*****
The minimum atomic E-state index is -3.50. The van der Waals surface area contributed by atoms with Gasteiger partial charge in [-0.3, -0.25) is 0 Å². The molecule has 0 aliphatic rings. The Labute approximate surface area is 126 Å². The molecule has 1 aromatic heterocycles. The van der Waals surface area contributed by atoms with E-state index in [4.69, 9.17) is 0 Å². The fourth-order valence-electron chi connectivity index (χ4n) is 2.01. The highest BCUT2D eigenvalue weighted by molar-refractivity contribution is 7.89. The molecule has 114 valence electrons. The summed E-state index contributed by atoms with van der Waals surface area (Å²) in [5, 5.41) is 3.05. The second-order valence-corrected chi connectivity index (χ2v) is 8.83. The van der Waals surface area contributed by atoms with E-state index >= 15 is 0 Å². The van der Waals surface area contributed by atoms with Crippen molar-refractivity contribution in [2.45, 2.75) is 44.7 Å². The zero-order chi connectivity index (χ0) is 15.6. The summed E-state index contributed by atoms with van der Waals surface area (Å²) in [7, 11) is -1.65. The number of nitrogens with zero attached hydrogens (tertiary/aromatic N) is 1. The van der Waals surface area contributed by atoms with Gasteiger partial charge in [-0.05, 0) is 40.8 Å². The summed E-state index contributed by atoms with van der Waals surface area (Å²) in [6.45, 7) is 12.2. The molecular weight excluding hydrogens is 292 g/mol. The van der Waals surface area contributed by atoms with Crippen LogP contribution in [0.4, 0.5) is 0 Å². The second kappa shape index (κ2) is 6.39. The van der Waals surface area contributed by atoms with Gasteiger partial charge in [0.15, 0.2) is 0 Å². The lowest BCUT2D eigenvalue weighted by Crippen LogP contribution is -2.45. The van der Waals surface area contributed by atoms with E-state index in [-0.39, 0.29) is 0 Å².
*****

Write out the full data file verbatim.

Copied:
The minimum atomic E-state index is -3.50. The van der Waals surface area contributed by atoms with Gasteiger partial charge in [-0.3, -0.25) is 0 Å². The molecule has 0 aliphatic rings. The Labute approximate surface area is 126 Å². The molecule has 1 aromatic heterocycles. The van der Waals surface area contributed by atoms with E-state index in [4.69, 9.17) is 0 Å². The fourth-order valence-electron chi connectivity index (χ4n) is 2.01. The highest BCUT2D eigenvalue weighted by molar-refractivity contribution is 7.89. The molecule has 114 valence electrons. The summed E-state index contributed by atoms with van der Waals surface area (Å²) in [5, 5.41) is 3.05. The second-order valence-corrected chi connectivity index (χ2v) is 8.83. The van der Waals surface area contributed by atoms with E-state index >= 15 is 0 Å². The van der Waals surface area contributed by atoms with Crippen molar-refractivity contribution in [2.45, 2.75) is 44.7 Å². The zero-order chi connectivity index (χ0) is 15.6. The summed E-state index contributed by atoms with van der Waals surface area (Å²) in [7, 11) is -1.65. The number of nitrogens with zero attached hydrogens (tertiary/aromatic N) is 1. The van der Waals surface area contributed by atoms with Gasteiger partial charge in [-0.05, 0) is 40.8 Å². The summed E-state index contributed by atoms with van der Waals surface area (Å²) in [6.45, 7) is 12.2. The molecular weight excluding hydrogens is 292 g/mol. The van der Waals surface area contributed by atoms with Crippen LogP contribution in [0.4, 0.5) is 0 Å². The second kappa shape index (κ2) is 6.39. The van der Waals surface area contributed by atoms with Gasteiger partial charge in [0.15, 0.2) is 0 Å². The lowest BCUT2D eigenvalue weighted by Crippen LogP contribution is -2.45. The van der Waals surface area contributed by atoms with E-state index in [-0.39, 0.29) is 0 Å².